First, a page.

Editorial Open Access
Copyright ©2014 Baishideng Publishing Group Inc. All rights reserved.
World J Gastroenterol. Aug 28, 2014; 20(32): 11023-11032
Published online Aug 28, 2014. doi: 10.3748/wjg.v20.i32.11023
Non-pulmonary allergic diseases and inflammatory bowel disease: A qualitative review
David S Kotlyar, Medical Oncology Service, NIH National Cancer Institute, National Institutes of Health, Bethesda, MD 20892, United States
Mili Shum, Department of Medicine, New York/Presbyterian Medical Center, New York, NY 10021, United States
Jennifer Hsieh, Division of Gastroenterology, Department of Medicine, SUNY Stony Brook, Stony Brook, NY 11790, United States
Wojciech Blonski, Department of Medicine, SUNY Upstate, Binghamton Campus, Binghamton, NY 13902, United States
Wojciech Blonski, Medical University, 53-111 Wroclaw, Poland
David A Greenwald, Division of Gastroenterology and Liver Diseases, Department of Medicine, Montefiore Medical Center, Albert Einstein College of Medicine, Bronx, NY 10461, United States
Author contributions: Kotlyar DS wrote majority of text, edited entirety of text, originated idea for paper, searched and obtained most references, wrote original outline of paper; Shum M wrote sections on atopy and on nutrition; Hsieh J wrote on probiotics; Blonski W helped to write section on biomarkers; Greenwald DA helped to formulate plan for paper; Shum M, Hsieh J, Blonski W and Greenwald DA assisted in editing entire paper; all the authors approved final version of paper to be published.
Supported by NIH Intramural Program to Kotlyar DS; NCI Fellowship Program, NIH
Correspondence to: David A Greenwald, MD, Professor, Division of Gastroenterology and Liver Diseases, Department of Medicine, Montefiore Medical Center, Albert Einstein College of Medicine, 625 Ullman Building, 1300 Morris Park Avenue, Bronx, NY 10461, United States. dgreenwa@montefiore.org
Telephone: +1-718-4302098 Fax: +1-718-4302098
Received: September 29, 2013
Revised: February 16, 2014
Accepted: April 14, 2014
Published online: August 28, 2014

Abstract

While the etiological underpinnings of inflammatory bowel disease (IBD) are highly complex, it has been noted that both clinical and pathophysiological similarities exist between IBD and both asthma and non-pulmonary allergic phenomena. In this review, several key points on common biomarkers, pathophysiology, clinical manifestations and nutritional and probiotic interventions for both IBD and non-pulmonary allergic diseases are discussed. Histamine and mast cell activity show common behaviors in both IBD and in certain allergic disorders. IgE also represents a key immunoglobulin involved in both IBD and in certain allergic pathologies, though these links require further study. Probiotics remain a critically important intervention for both IBD subtypes as well as multiple allergic phenomena. Linked clinical phenomena, especially sinonasal disease and IBD, are discussed. In addition, nutritional interventions remain an underutilized and promising therapy for modification of both allergic disorders and IBD. Recommending new mothers breastfeed their infants, and increasing the duration of breastfeeding may also help prevent both IBD and allergic diseases, but requires more investigation. While much remains to be discovered, it is clear that non-pulmonary allergic phenomena are connected to IBD in a myriad number of ways and that the discovery of common immunological pathways may usher in an era of vastly improved treatments for patients.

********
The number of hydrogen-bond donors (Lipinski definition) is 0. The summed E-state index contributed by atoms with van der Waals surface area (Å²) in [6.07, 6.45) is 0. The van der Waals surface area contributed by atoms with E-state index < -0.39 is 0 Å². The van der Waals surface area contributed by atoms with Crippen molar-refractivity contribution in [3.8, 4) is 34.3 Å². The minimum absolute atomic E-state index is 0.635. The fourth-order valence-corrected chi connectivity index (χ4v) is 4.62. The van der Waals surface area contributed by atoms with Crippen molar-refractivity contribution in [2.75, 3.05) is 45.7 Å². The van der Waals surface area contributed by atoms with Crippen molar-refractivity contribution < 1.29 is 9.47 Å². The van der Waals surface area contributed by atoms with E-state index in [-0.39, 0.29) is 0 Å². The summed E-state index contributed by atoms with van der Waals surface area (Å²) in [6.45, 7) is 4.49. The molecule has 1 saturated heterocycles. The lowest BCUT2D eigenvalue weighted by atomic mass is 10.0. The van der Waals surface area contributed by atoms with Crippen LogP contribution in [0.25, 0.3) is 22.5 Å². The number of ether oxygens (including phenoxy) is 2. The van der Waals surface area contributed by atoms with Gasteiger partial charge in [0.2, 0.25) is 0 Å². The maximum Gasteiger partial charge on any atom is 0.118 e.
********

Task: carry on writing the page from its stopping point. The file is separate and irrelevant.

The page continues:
Key Words: Inflammatory bowel disease, Ulcerative colitis, Crohn’s disease, Food intolerance, Food allergies, Biomarkers, Pathophysiology, Nutrition, Probiotics

Core tip: There are multiple clinical, pathophysiological and therapeutic commonalities between nonpulmonary allergic disease and inflammatory bowel disease (IBD). In particular, in terms of pathophysiology, histamine expression is upregulated in both IBD and allergic diseases. Ulcerative colitis, in particular, shows upregulation of the Th2 pathway which is seen in a large number of allergic phenomena including sinonasal disease. Both probiotics and nutritional interventions are promising therapies for both IBD and allergic disease (especially food intolerance, food allergies, and eczema) but these require more investigation. Recommending mothers breastfeed their infants, and for a longer duration also shows potential promise in prevention of both IBD and food allergies, but also requires further study.



INTRODUCTION

Inflammatory bowel disease (IBD) is comprised of two major disorders, ulcerative colitis and Crohn’s disease (CD). The exact pathophysiology of IBD remains unclear; however immune dysregulation plays a substantial role, with likely significant involvement of the Th1 and Th17 pathways in Crohn’s and the Th2 pathway in ulcerative colitis. Intriguingly, some clinical manifestations of allergic disorders and IBD overlap, as well as expression of selected cytokines and immune responses. In particular, both disorders feature histamine release and IgE overexpression. Certain probiotics have been found to be useful in both disorders. There have been some studies that have shown a correlation between sinonasal allergic disease and IBD. Moreover, some food allergies and intolerances have been linked to IBD. Finally, sulfasalazines are often used to treat patients with IBD; such therapy can require desensitization for an individual patient to successfully use. It is evident that allergic disorders and IBD share common etiological characteristics and also share potential common treatment pathways.

HISTAMINE AND OTHER BIOMARKERS ASSOCIATED WITH IBD AND ALLERGY
Role of histamine and mast cells